The post is part of the series: The Four Horsemen of Spiritual Ego.
Spiritual bypassing was identified by John Welwood in the early 1980s. Welwood’s experience as a transpersonal therapist and Buddhist teacher gave him a unique insight into how spirituality can become an escape mechanism. Despite good intentions, Welwood noticed “a widespread tendency to use spiritual ideas and practices to sidestep or avoid facing unresolved emotional issues, psychological wounds, and unfinished developmental tasks.” He adds:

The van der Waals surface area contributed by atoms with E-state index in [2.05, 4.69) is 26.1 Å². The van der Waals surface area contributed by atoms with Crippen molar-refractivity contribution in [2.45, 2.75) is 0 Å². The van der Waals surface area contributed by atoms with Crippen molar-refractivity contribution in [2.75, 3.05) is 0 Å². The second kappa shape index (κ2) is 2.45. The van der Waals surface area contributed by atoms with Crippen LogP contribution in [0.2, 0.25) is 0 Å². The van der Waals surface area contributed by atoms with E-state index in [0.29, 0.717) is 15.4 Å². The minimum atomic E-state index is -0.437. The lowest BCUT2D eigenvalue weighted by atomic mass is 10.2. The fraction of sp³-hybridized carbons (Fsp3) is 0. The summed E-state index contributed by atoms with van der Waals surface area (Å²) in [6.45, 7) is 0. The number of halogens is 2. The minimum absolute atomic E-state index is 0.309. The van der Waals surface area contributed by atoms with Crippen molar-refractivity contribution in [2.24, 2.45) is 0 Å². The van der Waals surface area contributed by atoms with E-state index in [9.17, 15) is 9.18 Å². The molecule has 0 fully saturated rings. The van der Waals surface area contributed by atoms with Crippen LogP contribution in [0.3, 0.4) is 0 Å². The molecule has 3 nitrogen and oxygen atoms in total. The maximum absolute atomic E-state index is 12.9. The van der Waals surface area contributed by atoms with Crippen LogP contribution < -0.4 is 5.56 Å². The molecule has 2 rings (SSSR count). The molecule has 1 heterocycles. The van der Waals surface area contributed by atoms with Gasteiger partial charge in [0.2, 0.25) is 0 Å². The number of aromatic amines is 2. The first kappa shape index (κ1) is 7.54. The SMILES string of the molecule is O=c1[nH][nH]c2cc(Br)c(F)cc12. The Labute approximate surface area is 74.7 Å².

“When we are spiritually bypassing, we often use the goal of awakening or liberation to rationalize what I call premature transcendence: trying to rise above the raw and messy side of our humanness before we have fully faced and made peace with it. And then we tend to use absolute truth to disparage or dismiss relative human needs, feelings, psychological problems, relational difficulties, and developmental deficits. I see this as an ‘occupational hazard’ of the spiritual path, in that spirituality does involve a vision of going beyond our current karmic situation.”